Ohio bails out its nuclear power plants

Company warned facilities would close without help

Staff /wire report


Ohio has become the latest state to hand out a billion-dollar financial rescue for its nuclear power plants.

Republican Gov. Mike DeWine quickly signed the plan Tuesday, hours after lawmakers approved giving $150 million a year to the plants near Cleveland and Toledo.

The legislation will tack a new fee onto every electricity bill in Ohio while scaling back requirements that utilities generate more power from wind and solar.

FirstEnergy Solutions had been warning the plants would close within two years unless the government steps in and helps.

Many of the nation’s nuclear plants are struggling to compete with cheaper energy sources.

New York, New Jersey and Illinois are among states that have given out big bailouts to stop the power plants from closing.

State Rep. Michele Lepore-Hagan of Youngstown, D-58th, who voted against the bailout, criticized the decision.

“The Ohio Legislature sided with corporate interests and gutted Ohio’s renewable energy and efficiency standards,” she said. “HB 6 harms our state’s growing renewable energy industry, our environment and working Ohioans who will now foot the bill for a corporate bailout. Once again, the Legislature has turned its back on the future at the expense of Ohio families, clean-energy workers, small businesses and the health of Ohioans.”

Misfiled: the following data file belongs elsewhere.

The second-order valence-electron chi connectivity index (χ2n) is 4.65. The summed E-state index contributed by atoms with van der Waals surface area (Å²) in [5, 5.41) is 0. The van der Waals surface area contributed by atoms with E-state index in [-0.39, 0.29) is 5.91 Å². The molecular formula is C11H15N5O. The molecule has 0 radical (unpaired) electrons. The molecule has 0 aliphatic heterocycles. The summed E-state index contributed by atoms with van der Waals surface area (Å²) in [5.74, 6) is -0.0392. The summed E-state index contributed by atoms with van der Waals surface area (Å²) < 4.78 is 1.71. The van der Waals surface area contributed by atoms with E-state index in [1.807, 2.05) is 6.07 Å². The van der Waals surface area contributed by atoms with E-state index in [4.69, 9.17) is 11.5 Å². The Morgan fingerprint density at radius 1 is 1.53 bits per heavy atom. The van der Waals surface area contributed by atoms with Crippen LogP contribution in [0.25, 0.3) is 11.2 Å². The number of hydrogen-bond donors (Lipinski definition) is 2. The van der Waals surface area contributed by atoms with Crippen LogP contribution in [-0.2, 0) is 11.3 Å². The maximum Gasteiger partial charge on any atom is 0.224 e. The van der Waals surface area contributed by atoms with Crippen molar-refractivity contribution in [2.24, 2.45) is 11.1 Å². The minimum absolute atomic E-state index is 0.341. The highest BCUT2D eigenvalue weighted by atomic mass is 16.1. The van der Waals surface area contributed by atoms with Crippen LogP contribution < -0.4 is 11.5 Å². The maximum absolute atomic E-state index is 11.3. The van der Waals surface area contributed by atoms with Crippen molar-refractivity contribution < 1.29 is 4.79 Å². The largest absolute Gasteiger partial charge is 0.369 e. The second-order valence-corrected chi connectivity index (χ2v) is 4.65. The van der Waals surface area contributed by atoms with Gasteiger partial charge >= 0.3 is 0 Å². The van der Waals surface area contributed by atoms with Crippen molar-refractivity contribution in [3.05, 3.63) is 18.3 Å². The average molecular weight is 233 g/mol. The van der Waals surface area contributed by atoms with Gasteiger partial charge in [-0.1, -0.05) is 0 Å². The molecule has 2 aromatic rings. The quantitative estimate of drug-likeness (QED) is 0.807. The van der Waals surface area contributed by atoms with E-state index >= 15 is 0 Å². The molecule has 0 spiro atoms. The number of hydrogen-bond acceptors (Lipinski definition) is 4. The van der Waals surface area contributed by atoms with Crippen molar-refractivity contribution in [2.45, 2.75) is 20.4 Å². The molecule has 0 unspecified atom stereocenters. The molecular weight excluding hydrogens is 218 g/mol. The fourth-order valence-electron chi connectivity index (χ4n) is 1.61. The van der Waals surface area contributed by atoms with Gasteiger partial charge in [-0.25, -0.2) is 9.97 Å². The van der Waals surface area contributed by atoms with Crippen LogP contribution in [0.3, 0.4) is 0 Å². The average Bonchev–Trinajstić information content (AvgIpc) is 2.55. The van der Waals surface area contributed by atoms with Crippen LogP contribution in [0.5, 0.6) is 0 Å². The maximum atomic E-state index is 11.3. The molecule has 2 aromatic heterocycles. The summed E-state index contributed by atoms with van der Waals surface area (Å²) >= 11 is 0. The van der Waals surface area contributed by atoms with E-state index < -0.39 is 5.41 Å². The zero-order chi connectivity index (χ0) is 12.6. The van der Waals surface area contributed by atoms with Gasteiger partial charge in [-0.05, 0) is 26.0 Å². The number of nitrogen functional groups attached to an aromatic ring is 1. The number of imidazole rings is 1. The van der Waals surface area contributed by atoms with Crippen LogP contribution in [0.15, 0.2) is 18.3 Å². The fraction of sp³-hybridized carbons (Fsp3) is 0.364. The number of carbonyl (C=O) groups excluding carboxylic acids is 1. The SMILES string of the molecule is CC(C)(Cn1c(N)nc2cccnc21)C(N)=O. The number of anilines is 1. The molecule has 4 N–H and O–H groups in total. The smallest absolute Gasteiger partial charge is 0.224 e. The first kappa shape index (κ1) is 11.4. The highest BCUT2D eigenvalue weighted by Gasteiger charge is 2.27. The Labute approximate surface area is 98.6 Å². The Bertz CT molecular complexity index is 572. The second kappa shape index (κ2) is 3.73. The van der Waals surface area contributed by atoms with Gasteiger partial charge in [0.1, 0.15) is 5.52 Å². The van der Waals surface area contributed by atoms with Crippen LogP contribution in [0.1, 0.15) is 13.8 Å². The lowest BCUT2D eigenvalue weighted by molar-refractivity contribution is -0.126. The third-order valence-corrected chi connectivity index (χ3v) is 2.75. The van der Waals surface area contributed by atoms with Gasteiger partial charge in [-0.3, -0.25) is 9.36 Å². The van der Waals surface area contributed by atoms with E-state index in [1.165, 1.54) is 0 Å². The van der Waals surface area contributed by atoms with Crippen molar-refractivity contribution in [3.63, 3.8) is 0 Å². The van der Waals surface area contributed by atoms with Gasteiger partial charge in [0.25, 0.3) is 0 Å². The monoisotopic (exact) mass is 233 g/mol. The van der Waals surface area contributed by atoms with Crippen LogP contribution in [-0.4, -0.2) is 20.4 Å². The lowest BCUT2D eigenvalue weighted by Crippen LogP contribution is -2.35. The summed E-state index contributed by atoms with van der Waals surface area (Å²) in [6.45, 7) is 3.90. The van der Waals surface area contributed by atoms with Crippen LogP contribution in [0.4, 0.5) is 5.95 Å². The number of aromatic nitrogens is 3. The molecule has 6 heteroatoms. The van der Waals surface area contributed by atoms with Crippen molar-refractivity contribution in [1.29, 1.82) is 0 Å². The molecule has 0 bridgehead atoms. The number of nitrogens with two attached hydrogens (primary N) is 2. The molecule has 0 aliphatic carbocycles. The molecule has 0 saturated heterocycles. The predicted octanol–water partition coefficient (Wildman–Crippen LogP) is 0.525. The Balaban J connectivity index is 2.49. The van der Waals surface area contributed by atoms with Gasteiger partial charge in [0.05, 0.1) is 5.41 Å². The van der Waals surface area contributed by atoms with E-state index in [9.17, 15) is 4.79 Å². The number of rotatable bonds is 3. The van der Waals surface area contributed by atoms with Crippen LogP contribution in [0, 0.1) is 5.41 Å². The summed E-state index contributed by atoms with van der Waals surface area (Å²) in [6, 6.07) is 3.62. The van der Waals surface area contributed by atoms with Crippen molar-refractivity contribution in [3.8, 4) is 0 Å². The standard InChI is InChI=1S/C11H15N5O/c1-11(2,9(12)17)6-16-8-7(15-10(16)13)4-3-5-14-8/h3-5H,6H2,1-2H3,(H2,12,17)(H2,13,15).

State Rep. Michael O’Brien of Warren, D-64th, who also voted against the bill, called it “nothing more than a bailout for failing nuclear plants. This is going to impact all electric consumers in Ohio. They’ll be unfairly contributing to these plants when they don’t receive their electricity from them. It’s bad policy.”

Bill Siderewicz, president of Clean Energy Future – developing a gas-fired power plant in Lordstown and planning a second one next door – had harsh words for the nuclear bailout.

“A referendum will be formed immediately to totally destroy HB 6,” he said. “It will die in September 2019 and never get enacted, and when voters say no in [November] 2020, they will permanently kill HB 6.”

He called those who backed the bill “pay-to-play supporters” and said, “Ohioans know what political corruption is and will want no part of it.”

Siderewicz said the bill will not affect construction of the second plant in Lords-town because “House Bill 6 will soon be dead, [so] the answer is no.”

State Rep. Gil Blair of Mineral Ridge, D-65th, said: “This bill offers no aid to the gas-fired power plant located in Lordstown or” the additional plant slated for construction. “Although the bill is touted to save jobs and nuclear plants, there is no language contained in the legislation which guarantees either.”